Apoptosis Intracellular Kinases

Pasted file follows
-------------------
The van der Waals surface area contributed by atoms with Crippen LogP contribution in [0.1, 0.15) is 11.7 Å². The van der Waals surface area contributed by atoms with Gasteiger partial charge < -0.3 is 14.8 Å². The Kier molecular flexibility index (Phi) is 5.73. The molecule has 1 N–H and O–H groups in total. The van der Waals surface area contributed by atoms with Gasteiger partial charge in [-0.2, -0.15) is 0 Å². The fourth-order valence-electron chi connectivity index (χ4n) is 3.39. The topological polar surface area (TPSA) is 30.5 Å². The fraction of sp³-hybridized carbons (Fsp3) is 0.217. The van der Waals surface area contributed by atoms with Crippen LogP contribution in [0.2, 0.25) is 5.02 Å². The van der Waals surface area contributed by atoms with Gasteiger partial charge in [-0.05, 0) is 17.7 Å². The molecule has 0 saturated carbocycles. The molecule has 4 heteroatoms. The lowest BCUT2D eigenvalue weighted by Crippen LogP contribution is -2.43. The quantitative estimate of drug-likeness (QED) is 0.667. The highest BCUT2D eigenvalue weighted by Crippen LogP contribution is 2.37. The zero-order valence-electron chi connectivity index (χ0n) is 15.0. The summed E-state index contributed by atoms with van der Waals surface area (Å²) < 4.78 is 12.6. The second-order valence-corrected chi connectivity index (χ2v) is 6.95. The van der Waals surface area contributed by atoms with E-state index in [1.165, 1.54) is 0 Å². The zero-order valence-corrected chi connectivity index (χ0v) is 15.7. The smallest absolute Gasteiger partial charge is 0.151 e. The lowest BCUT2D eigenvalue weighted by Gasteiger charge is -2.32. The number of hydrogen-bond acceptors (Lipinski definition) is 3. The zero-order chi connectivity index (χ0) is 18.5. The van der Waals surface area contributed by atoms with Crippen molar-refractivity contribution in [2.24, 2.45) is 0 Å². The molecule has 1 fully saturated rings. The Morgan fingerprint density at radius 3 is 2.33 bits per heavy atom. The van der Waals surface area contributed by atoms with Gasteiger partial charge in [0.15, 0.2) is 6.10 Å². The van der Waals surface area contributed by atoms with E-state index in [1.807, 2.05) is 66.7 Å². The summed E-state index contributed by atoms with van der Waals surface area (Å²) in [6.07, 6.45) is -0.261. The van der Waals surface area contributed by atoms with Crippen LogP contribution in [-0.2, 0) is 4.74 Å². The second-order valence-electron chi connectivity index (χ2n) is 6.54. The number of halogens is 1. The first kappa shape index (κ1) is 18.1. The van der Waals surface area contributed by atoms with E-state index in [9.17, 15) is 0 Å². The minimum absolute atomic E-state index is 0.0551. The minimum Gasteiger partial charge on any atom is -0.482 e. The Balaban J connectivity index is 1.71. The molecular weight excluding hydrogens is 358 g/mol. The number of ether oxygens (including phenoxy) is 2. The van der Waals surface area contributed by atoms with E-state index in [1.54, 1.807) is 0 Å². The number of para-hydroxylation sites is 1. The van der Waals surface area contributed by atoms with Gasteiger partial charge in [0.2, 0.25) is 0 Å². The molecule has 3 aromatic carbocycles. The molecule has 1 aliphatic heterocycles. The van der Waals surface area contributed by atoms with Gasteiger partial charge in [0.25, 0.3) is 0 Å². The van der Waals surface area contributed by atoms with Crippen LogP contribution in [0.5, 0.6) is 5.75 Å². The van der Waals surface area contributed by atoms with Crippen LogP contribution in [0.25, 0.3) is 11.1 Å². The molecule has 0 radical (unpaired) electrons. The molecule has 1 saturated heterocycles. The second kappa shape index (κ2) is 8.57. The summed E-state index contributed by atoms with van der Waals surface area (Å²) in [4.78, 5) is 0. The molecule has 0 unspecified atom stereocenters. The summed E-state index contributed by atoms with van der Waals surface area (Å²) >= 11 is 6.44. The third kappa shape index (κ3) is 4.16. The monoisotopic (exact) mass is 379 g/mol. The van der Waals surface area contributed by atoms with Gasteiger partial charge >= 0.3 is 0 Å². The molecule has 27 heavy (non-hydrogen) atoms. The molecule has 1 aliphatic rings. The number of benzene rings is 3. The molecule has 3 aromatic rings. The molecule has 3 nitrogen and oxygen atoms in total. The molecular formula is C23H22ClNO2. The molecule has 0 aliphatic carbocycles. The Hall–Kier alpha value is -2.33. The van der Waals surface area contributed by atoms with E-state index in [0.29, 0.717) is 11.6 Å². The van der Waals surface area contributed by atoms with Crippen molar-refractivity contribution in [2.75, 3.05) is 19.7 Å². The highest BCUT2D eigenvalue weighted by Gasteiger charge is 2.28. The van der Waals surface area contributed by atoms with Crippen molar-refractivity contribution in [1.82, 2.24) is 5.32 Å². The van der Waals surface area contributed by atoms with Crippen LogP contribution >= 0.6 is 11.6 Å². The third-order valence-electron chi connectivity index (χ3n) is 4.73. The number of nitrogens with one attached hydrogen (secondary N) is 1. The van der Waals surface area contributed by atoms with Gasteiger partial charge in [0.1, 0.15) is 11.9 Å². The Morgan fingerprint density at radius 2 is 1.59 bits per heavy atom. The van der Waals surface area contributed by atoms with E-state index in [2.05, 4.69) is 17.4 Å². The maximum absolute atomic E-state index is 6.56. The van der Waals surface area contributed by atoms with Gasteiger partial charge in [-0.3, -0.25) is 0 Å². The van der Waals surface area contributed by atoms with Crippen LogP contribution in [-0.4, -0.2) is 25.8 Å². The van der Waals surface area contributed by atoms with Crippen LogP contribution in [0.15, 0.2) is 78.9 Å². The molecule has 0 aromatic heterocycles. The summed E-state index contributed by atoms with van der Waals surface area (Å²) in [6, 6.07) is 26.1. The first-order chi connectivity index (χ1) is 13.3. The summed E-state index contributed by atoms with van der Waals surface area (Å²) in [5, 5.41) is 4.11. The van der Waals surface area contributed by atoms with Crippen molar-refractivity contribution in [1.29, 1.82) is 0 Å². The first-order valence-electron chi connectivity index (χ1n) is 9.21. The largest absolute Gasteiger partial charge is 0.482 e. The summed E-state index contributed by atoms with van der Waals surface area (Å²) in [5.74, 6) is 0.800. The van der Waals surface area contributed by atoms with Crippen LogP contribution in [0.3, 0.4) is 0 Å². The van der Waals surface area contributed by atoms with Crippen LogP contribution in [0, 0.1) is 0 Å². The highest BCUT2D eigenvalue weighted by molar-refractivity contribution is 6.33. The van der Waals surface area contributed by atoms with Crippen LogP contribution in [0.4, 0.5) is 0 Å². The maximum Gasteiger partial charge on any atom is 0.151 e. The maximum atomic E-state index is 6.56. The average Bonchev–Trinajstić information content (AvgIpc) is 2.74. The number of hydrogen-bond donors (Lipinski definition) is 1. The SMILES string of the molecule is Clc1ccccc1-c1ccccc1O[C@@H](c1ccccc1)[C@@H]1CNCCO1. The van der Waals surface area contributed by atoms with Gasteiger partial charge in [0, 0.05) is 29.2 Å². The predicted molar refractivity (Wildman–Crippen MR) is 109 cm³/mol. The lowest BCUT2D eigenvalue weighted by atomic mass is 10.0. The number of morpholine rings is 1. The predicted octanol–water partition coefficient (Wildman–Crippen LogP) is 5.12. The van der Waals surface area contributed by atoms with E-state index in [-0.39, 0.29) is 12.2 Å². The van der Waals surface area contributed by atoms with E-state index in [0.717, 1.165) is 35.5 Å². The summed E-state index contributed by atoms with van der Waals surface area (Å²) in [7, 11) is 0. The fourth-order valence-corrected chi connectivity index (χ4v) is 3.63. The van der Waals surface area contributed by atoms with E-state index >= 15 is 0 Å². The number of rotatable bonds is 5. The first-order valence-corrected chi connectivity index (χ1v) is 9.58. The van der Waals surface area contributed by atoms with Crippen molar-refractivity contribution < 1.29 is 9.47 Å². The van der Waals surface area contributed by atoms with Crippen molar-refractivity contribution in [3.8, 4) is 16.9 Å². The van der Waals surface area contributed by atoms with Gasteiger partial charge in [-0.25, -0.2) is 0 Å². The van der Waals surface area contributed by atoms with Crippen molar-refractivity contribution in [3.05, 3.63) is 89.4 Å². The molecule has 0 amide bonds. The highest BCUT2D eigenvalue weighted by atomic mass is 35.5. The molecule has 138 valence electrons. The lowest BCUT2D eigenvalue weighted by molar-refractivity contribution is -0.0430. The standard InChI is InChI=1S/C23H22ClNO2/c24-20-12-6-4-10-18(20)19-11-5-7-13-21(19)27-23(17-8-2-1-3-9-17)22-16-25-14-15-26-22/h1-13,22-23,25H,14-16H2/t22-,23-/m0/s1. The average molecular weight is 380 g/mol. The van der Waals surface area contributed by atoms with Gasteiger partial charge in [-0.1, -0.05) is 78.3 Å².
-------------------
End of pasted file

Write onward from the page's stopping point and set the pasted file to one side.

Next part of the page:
Intracellular signaling pathways regulate the decision of whether a cell lives or dies. While death ligands such as Fas and TNF-alpha bind to their receptors to promote caspase activation and cell death, anti-apoptotic ligands, such as growth factors, bind to cell surface receptors and activate intracellular kinases that promote cell survival. These kinases include PI 3-K, Akt/PKB, PKA, PKC, MEKs, ERK1/2, p90RSK, and p38 MAP kinases. Intracellular kinases ultimately activate or inhibit other cellular proteins involved in apoptosis, or transcription factors that inhibit the expression of pro-apoptotic proteins, or promote the expression of cell survival proteins. For example, activation of PI 3-K leads to the phosphorylation and activation of Akt/PKB resulting in the Akt-dependent phosphorylation and inhibition of pro-apoptotic molecules such as Bad, GSK-3, caspase-9, and the forkhead family of transcription factors (FKHR). Similarly, other intracellular kinases activate transcription factors such as CREB and STAT family members which induce the expression of Bcl-2 and Bcl-xL, two Bcl-2 family members that protect the cell from apoptosis.